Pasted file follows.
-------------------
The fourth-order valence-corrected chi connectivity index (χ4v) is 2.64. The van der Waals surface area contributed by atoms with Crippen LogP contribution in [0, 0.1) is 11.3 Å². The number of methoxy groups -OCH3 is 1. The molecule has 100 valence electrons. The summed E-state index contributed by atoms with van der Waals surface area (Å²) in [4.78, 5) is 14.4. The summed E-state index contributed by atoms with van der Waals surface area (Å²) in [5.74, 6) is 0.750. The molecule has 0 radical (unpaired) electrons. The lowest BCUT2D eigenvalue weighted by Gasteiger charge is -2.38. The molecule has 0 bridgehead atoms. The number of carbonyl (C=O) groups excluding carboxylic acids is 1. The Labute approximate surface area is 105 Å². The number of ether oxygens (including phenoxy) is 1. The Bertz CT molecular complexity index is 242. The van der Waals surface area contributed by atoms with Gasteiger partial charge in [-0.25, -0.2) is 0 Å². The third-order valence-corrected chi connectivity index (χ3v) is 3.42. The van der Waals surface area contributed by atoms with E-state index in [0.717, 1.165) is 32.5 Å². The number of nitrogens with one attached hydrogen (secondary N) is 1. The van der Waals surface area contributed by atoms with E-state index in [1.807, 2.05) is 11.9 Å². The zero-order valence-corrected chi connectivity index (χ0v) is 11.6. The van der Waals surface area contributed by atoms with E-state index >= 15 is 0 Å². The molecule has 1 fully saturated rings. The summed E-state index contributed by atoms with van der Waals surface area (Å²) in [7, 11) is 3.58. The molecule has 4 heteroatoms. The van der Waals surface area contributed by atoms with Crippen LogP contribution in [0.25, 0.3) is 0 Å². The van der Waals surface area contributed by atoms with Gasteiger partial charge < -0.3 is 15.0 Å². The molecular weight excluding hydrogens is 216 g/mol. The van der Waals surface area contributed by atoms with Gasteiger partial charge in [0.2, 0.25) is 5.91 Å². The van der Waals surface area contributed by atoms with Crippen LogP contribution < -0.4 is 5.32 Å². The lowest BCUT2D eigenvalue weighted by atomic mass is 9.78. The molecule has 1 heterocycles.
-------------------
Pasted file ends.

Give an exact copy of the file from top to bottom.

The fourth-order valence-corrected chi connectivity index (χ4v) is 2.64. The van der Waals surface area contributed by atoms with Crippen LogP contribution in [0, 0.1) is 11.3 Å². The number of methoxy groups -OCH3 is 1. The molecule has 100 valence electrons. The summed E-state index contributed by atoms with van der Waals surface area (Å²) in [4.78, 5) is 14.4. The summed E-state index contributed by atoms with van der Waals surface area (Å²) in [5.74, 6) is 0.750. The molecule has 0 radical (unpaired) electrons. The lowest BCUT2D eigenvalue weighted by Gasteiger charge is -2.38. The molecule has 0 bridgehead atoms. The number of carbonyl (C=O) groups excluding carboxylic acids is 1. The Labute approximate surface area is 105 Å². The number of ether oxygens (including phenoxy) is 1. The Bertz CT molecular complexity index is 242. The van der Waals surface area contributed by atoms with Gasteiger partial charge in [-0.25, -0.2) is 0 Å². The third-order valence-corrected chi connectivity index (χ3v) is 3.42. The van der Waals surface area contributed by atoms with E-state index in [0.717, 1.165) is 32.5 Å². The number of nitrogens with one attached hydrogen (secondary N) is 1. The van der Waals surface area contributed by atoms with E-state index in [1.807, 2.05) is 11.9 Å². The zero-order valence-corrected chi connectivity index (χ0v) is 11.6. The van der Waals surface area contributed by atoms with E-state index >= 15 is 0 Å². The molecule has 1 fully saturated rings. The summed E-state index contributed by atoms with van der Waals surface area (Å²) in [7, 11) is 3.58. The molecule has 4 heteroatoms. The van der Waals surface area contributed by atoms with Crippen LogP contribution in [0.25, 0.3) is 0 Å². The van der Waals surface area contributed by atoms with Gasteiger partial charge < -0.3 is 15.0 Å². The molecular weight excluding hydrogens is 216 g/mol. The van der Waals surface area contributed by atoms with Gasteiger partial charge in [0.2, 0.25) is 5.91 Å². The van der Waals surface area contributed by atoms with Crippen LogP contribution < -0.4 is 5.32 Å². The lowest BCUT2D eigenvalue weighted by atomic mass is 9.78. The molecule has 1 heterocycles.